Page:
ATLANTA — Some of the passengers from a cruise ship in California that carried people infected by the new coronavirus arrived at an air base in Georgia to begin a two-week quarantine, as more than 100 schools in two districts were closed Wednesday and public events were scrapped.
Meanwhile, Georgia’s caseload of people with COVID-19 reached 22.
The cruise ship passengers arrived early Wednesday at Dobbins Air Reserve Base in Cobb County, just northwest of Atlanta, base officials said in a statement emailed to The Associated Press. The statement didn’t specify the number; they’ve said previously they were planning for dozens.
The Centers for Disease Control and Prevention will have full responsibility for all aspects of the quarantine, and Dobbins’ personnel will have no contact with the passengers, the base’s statement said. The passengers taken to Dobbins were screened before arrival, and none have been showing symptoms, it said.
The Grand Princess docked at the Port of Oakland on Monday after spending days off the California coast while quarantine plans were made and test kits dropped by military helicopters showed 21 people on board had COVID-19.
Gov. Brian Kemp on Wednesday took the extraordinary step of asking state lawmakers to approve $100 million in additional funding to help the state combat the virus.
The money would be pulled from state reserves and would be used for preparedness and response efforts, according to a letter from Kemp to House Speaker David Ralston and Lt. Gov. Geoff Duncan. Ralston said he “fully supports” Kemp’s request.
Events being derailed to contain the spread of this coronavirus include an 80th birthday party for civil rights icon and U.S. Rep. John Lewis, which had been planned for a large music hall in downtown Atlanta on March 28. The party was postponed to keep all attendees safe and healthy, Lewis’ representatives said in a statement Wednesday.
Georgia’s initial quarantine solution for people who test positive but can’t stay at home and don’t require hospitalization also got its first resident. The person is now staying at Hard Labor Creek State Park, where mobile housing units for quarantine have been set up in one section of the park, Kemp’s office said.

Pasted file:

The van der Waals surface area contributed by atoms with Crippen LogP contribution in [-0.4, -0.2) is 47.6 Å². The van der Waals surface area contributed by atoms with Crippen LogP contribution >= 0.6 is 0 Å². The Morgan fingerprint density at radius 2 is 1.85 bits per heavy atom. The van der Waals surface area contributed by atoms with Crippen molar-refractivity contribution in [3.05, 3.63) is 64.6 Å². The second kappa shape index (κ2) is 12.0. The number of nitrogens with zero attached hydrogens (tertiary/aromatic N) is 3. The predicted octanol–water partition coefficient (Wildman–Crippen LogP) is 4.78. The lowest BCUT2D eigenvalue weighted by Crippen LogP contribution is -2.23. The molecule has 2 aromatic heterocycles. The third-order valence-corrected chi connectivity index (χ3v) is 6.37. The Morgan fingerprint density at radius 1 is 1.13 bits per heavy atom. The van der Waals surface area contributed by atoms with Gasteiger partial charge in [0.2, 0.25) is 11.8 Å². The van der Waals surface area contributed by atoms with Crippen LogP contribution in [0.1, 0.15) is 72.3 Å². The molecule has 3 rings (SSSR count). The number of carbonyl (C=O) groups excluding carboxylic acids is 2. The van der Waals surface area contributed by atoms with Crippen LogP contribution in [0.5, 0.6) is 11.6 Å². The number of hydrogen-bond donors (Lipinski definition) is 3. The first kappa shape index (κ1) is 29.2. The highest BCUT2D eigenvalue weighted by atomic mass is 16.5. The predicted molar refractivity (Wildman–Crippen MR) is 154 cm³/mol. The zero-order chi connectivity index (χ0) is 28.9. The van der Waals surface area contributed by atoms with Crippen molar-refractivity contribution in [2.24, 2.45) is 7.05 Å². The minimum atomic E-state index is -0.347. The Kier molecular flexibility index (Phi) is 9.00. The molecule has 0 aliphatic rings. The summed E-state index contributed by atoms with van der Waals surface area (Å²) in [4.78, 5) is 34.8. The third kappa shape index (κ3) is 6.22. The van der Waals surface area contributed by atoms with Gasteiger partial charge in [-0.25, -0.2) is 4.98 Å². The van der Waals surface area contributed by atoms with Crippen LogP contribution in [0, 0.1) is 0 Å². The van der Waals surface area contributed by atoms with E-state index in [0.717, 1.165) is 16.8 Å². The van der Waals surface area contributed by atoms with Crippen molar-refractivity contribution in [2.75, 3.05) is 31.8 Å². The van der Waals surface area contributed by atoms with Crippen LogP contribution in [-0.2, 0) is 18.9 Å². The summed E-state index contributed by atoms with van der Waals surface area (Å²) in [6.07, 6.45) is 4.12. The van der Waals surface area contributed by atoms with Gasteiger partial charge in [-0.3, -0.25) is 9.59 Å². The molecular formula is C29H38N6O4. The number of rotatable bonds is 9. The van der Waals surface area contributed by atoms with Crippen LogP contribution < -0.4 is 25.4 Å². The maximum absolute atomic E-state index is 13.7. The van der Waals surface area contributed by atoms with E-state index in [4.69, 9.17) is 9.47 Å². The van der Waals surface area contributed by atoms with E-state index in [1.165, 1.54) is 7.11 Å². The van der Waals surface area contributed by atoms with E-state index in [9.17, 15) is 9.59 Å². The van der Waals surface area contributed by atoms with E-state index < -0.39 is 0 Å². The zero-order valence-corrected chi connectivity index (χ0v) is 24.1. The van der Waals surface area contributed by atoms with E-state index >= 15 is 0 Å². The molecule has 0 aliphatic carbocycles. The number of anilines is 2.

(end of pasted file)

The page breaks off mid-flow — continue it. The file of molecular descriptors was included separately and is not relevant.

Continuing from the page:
For most people, this coronavirus causes only mild or moderate symptoms, but for a few, especially older adults and people with existing health problems, it can cause more severe illnesses, including pneumonia. More than 120,000 people have been infected worldwide, with more than 4,300 deaths, but the vast majority recover within weeks. The U.S. tally topped 1,000 cases on Wednesday, with at least 30 deaths.
Fulton County Schools, one of the nation’s largest school districts, closed all schools for a second straight day Wednesday after a teacher who worked at two middle schools was found to have the virus. With about 93,000 students and more than 100 schools, Fulton County is the largest school district to close nationwide, according to data kept by Education Week.
In south Georgia, more than 8,000 students in Valdosta City Schools stayed home Wednesday as its buildings were cleaned after a student teacher at an elementary school had “indirect contact” with family members who may have been exposed to COVID-19, the district said in a statement. The student teacher has an “extremely low risk of any significant exposure to the coronavirus,” but officials said they decided to close all schools for a day as a precaution.
In Georgia, 22 people have now tested positive for the virus, though some tests have yet to be confirmed by the CDC, Kemp said late Tuesday. The cases are from Charlton, Cherokee, Cobb, DeKalb, Gwinnett, Fayette, Floyd, Fulton, and Polk counties.
Associated Press Writer Ben Nadler in Atlanta contributed to this report.